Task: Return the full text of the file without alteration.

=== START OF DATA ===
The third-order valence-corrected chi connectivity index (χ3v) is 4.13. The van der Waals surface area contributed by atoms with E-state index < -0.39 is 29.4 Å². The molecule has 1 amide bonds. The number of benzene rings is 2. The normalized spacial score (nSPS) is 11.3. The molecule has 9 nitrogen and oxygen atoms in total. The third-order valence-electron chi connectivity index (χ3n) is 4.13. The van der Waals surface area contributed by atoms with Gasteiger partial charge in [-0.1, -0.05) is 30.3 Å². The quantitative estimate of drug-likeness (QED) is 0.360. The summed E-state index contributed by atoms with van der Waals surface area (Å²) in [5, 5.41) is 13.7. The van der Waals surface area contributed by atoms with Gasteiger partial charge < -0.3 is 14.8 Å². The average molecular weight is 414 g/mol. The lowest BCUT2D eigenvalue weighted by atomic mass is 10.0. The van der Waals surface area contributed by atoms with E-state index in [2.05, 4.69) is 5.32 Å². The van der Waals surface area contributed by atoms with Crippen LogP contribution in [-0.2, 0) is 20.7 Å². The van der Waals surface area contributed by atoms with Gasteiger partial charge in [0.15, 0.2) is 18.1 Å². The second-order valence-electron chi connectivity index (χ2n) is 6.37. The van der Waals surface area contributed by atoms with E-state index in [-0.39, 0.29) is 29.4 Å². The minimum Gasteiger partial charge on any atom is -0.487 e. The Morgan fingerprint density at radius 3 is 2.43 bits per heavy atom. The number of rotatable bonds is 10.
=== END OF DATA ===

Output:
The third-order valence-corrected chi connectivity index (χ3v) is 4.13. The van der Waals surface area contributed by atoms with E-state index < -0.39 is 29.4 Å². The molecule has 1 amide bonds. The number of benzene rings is 2. The normalized spacial score (nSPS) is 11.3. The molecule has 9 nitrogen and oxygen atoms in total. The third-order valence-electron chi connectivity index (χ3n) is 4.13. The van der Waals surface area contributed by atoms with Gasteiger partial charge in [-0.1, -0.05) is 30.3 Å². The quantitative estimate of drug-likeness (QED) is 0.360. The summed E-state index contributed by atoms with van der Waals surface area (Å²) in [5, 5.41) is 13.7. The van der Waals surface area contributed by atoms with Gasteiger partial charge < -0.3 is 14.8 Å². The average molecular weight is 414 g/mol. The lowest BCUT2D eigenvalue weighted by atomic mass is 10.0. The van der Waals surface area contributed by atoms with E-state index in [2.05, 4.69) is 5.32 Å². The van der Waals surface area contributed by atoms with Crippen LogP contribution in [-0.2, 0) is 20.7 Å². The van der Waals surface area contributed by atoms with Gasteiger partial charge in [0.15, 0.2) is 18.1 Å². The second-order valence-electron chi connectivity index (χ2n) is 6.37. The van der Waals surface area contributed by atoms with E-state index in [-0.39, 0.29) is 29.4 Å². The minimum Gasteiger partial charge on any atom is -0.487 e. The Morgan fingerprint density at radius 3 is 2.43 bits per heavy atom. The number of rotatable bonds is 10.